Antidepressant Therapy (Imipramine and Citalopram) for Irritable Bowel Syndrome: A Double-Blind, Randomized, Placebo-Controlled Trial
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The efficacy of antidepressants in irritable bowel syndrome (IBS) is controversial. No trials have directly compared a tricyclic with a selective serotonin reuptake inhibitor. Our aim was to determine whether imipramine and citalopram are efficacious in IBS.
This was a randomized, double-blind, placebo-controlled, parallel group pilot trial with imipramine (50 mg) and citalopram (40 mg).
Of 51 IBS patients randomized, baseline characteristics were comparable among the treatment arms; the majority was diarrhea-predominant. Adequate relief of IBS symptoms (primary endpoint) was similar for each treatment arm. Improvements in bowel symptom severity rating for interference (P = 0.05) and distress (P = 0.02) were greater with imipramine versus placebo, but improvements in abdominal pain were not. There was a greater improvement in depression score (P = 0.08) and in the SF-36 Mental Component Score (P = 0.07), with imipramine. Citalopram was not superior to placebo. Approximately 20% of the variance in scores was explained by treatment differences for abdominal pain, bowel symptom severity disability, depression and the mental component of the SF-36.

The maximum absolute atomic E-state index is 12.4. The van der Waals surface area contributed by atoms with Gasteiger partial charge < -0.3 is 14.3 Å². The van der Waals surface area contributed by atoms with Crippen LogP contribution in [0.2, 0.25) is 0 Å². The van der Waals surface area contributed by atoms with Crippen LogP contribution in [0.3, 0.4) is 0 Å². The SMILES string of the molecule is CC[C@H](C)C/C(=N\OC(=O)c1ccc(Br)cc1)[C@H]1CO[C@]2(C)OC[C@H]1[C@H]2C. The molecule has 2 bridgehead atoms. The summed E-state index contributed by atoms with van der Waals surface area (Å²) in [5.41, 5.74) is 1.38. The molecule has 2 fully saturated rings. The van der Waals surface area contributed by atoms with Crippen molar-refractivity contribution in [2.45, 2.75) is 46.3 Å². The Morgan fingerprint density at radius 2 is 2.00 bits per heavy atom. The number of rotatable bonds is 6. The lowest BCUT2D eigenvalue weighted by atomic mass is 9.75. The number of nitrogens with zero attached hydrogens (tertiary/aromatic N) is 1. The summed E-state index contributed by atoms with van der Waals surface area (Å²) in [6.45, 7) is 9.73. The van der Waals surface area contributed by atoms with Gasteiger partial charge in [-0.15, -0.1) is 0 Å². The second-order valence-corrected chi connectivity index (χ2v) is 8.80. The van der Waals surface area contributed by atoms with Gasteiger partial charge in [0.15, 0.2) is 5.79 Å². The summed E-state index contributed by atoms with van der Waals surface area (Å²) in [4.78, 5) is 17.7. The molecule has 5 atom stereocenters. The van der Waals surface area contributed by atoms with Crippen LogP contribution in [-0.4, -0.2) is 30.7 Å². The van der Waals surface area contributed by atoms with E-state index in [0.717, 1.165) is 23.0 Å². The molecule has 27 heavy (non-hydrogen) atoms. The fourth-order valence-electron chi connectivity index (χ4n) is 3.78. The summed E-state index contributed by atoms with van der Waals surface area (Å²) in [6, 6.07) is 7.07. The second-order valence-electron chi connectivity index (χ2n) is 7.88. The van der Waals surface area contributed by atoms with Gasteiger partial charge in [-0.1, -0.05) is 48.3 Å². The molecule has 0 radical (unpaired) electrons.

Neither imipramine nor citalopram significantly improved global IBS endpoints over placebo.
KeywordsAntidepressant Irritable bowel syndrome Randomized trial
This work was supported by the National Health and Medical Research Council of Australia (Dr. Talley, PI). Citalopram was provided free of charge for the study by Lundbeck Australia Pty Ltd. Imipramine was provided free of charge for this study by Novartis Pharmaceuticals Australia Pty Ltd.
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